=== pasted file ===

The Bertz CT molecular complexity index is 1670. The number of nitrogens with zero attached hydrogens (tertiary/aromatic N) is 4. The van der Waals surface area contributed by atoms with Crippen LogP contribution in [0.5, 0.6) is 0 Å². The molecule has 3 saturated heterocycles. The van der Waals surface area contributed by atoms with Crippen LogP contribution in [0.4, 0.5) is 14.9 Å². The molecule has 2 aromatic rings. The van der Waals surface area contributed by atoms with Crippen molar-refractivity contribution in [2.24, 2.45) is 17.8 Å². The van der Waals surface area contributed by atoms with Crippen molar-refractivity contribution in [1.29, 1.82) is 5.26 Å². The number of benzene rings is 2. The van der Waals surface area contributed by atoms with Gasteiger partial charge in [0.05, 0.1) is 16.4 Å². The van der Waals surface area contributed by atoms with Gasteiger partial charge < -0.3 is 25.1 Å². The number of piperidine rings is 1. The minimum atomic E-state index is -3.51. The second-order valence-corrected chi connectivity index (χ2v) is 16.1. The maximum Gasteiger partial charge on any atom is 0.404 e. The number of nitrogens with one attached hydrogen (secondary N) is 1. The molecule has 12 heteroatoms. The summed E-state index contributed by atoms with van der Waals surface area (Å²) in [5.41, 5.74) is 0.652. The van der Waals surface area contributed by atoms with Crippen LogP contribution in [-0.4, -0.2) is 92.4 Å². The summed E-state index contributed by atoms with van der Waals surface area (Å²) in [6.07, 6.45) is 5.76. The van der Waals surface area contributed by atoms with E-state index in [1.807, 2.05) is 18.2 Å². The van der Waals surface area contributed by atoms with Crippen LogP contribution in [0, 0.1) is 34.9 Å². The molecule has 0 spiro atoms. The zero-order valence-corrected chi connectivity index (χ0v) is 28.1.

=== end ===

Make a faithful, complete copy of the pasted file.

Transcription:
The Bertz CT molecular complexity index is 1670. The number of nitrogens with zero attached hydrogens (tertiary/aromatic N) is 4. The van der Waals surface area contributed by atoms with Crippen LogP contribution in [0.5, 0.6) is 0 Å². The molecule has 3 saturated heterocycles. The van der Waals surface area contributed by atoms with Crippen LogP contribution in [0.4, 0.5) is 14.9 Å². The molecule has 2 aromatic rings. The van der Waals surface area contributed by atoms with Crippen molar-refractivity contribution in [2.24, 2.45) is 17.8 Å². The van der Waals surface area contributed by atoms with Crippen molar-refractivity contribution in [1.29, 1.82) is 5.26 Å². The number of benzene rings is 2. The van der Waals surface area contributed by atoms with Gasteiger partial charge in [0.05, 0.1) is 16.4 Å². The van der Waals surface area contributed by atoms with Gasteiger partial charge < -0.3 is 25.1 Å². The number of piperidine rings is 1. The minimum atomic E-state index is -3.51. The second-order valence-corrected chi connectivity index (χ2v) is 16.1. The maximum Gasteiger partial charge on any atom is 0.404 e. The number of nitrogens with one attached hydrogen (secondary N) is 1. The molecule has 12 heteroatoms. The summed E-state index contributed by atoms with van der Waals surface area (Å²) in [5.41, 5.74) is 0.652. The van der Waals surface area contributed by atoms with Crippen LogP contribution in [-0.4, -0.2) is 92.4 Å². The summed E-state index contributed by atoms with van der Waals surface area (Å²) in [6.07, 6.45) is 5.76. The van der Waals surface area contributed by atoms with E-state index in [1.807, 2.05) is 18.2 Å². The van der Waals surface area contributed by atoms with Crippen LogP contribution in [0, 0.1) is 34.9 Å². The molecule has 0 spiro atoms. The zero-order valence-corrected chi connectivity index (χ0v) is 28.1.